What is known as the Fourth Industrial Revolution will bring about the disappearance and transformation of thousands of jobs; At the same time, it will give great emphasis to information and communication technologies.
However, there will be other areas with great potentials, such as biotechnology and medical research, where Costa Rica could become a hub in the future if it seizes the opportunity.
Costa Rica has the human talent to carry it out and to initiate a “bioreactivation of the economy”; However, decision-makers have not yet seen the opportunity, says Miguel Rojas, a researcher at the Biotechnology Research Center of the Instituto Tecnológico de Costa Rica (Technological Institute of Costa Rica).
And in this area of science, innovative technologies such as precision and regenerative medicine will be applied, as well as tissue engineering and RNA and stem cell-based therapies.
Immunotherapy and advanced diagnoses would also have a place in this wave of job creation and economic recovery.
“The engineers and biotechnology engineers (IBio) of the TEC have the appropriate training and ability to work with these methodologies. The paradox, in this case, is that the country has the human talent for these new processes, but the decision-makers at the political, business or financial level have not realized this enormous possibility for the country,” said Rojas.
Currently, there are 608 TEC graduates, which represent one in 40 applicants who wanted to study it, so the system itself guarantees the excellence of human talent.
On the other hand, it is estimated that about 20 million medical tourism patients every year, according to the specialized guide of “Patients Beyond Borders”.
One of the biggest demand for this business is from Americans, with some 1.9 million traveling outside their borders to receive medical care.
Costa Rica’s proximity to the United States, cost and human talent make it competitive; In 2018, more than 15,000 people identified health care as their main reason for travel, to the country according to the Instituto Costarricense de Turismo (ICT) – Costa Rican Tourism Board – so there is plenty of room to grow.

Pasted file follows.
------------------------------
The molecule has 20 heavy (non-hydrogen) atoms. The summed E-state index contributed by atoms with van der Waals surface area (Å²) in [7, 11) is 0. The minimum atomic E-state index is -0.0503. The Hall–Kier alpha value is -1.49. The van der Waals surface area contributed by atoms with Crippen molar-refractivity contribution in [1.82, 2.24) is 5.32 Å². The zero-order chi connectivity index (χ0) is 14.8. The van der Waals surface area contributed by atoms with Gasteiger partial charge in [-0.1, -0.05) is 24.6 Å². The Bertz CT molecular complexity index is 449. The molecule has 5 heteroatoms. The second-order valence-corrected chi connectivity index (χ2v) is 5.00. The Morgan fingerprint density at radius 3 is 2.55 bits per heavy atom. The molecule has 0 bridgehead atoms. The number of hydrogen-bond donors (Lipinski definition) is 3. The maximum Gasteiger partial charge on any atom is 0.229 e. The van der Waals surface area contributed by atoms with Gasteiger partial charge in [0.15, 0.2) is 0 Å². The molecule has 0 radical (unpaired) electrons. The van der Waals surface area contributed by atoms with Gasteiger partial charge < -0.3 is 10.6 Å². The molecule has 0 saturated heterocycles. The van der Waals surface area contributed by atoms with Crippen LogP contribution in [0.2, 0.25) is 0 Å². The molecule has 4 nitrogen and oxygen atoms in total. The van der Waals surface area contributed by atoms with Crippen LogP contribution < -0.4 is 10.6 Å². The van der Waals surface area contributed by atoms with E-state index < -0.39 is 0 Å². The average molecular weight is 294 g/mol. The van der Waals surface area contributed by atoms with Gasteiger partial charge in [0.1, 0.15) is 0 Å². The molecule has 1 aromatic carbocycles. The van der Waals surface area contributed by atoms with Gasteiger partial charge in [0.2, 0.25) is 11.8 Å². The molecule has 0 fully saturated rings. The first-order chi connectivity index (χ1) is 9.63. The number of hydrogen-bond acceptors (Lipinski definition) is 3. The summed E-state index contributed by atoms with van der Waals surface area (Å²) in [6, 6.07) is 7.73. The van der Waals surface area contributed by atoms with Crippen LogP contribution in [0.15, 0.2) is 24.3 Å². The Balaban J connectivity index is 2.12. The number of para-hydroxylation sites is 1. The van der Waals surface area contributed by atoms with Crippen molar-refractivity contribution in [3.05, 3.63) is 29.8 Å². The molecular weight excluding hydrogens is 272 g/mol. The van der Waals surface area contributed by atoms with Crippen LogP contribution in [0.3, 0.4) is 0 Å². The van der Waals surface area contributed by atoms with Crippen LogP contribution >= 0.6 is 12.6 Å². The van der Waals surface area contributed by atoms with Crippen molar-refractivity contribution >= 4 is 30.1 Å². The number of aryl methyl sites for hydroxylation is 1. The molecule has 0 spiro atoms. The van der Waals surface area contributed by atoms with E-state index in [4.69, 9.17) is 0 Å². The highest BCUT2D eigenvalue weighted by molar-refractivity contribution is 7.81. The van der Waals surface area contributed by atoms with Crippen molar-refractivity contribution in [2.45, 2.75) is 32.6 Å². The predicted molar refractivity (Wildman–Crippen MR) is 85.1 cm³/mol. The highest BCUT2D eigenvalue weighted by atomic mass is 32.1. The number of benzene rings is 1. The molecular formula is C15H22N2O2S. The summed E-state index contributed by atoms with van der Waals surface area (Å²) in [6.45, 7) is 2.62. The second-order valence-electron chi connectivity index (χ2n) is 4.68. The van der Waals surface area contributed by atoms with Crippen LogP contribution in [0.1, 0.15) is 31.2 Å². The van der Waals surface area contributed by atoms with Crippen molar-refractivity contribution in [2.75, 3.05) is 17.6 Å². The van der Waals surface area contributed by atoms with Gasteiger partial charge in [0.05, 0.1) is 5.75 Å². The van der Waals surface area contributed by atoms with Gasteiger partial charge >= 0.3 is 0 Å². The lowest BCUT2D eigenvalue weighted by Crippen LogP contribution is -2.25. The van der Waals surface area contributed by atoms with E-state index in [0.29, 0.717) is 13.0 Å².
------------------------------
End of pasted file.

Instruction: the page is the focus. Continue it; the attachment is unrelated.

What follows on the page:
As for medical research, biotechnology would have multiple applications in the future, says the Organization for Economic Cooperation and Development (OECD).
“Costa Rica has a great opportunity in clinical research for us to sell or develop sponsored by pharmaceutical houses or with medical equipment producers, taking advantage of the presence in the country of multinationals,” said Massimo Manzi, executive director of the Cámara Costarricense de la Salud (Promed) – Costa Rican Chamber of Health.
In this way, the country would not only receive designs and produce them, but it would also be fully involved in all the stages of research, development and pre-commercialization of clinical studies.
The Biotechnology career has high expectations, according to the TEC that receives 1,664 applications per year (2016-2018), but only 40 per year are accepted. As of March 2018, the school reports 556 graduates, of which 60% are women, which have potential work in 20 countries on four continents.
Survivors of the revolution
The International Monetary Fund (IMF) said that the robotization of sectors of the economy would displace more than 7 million jobs in the 17 most important economies in the world by 2020.
However, several careers will have a high demand and are the following:
La República reports in Spanish.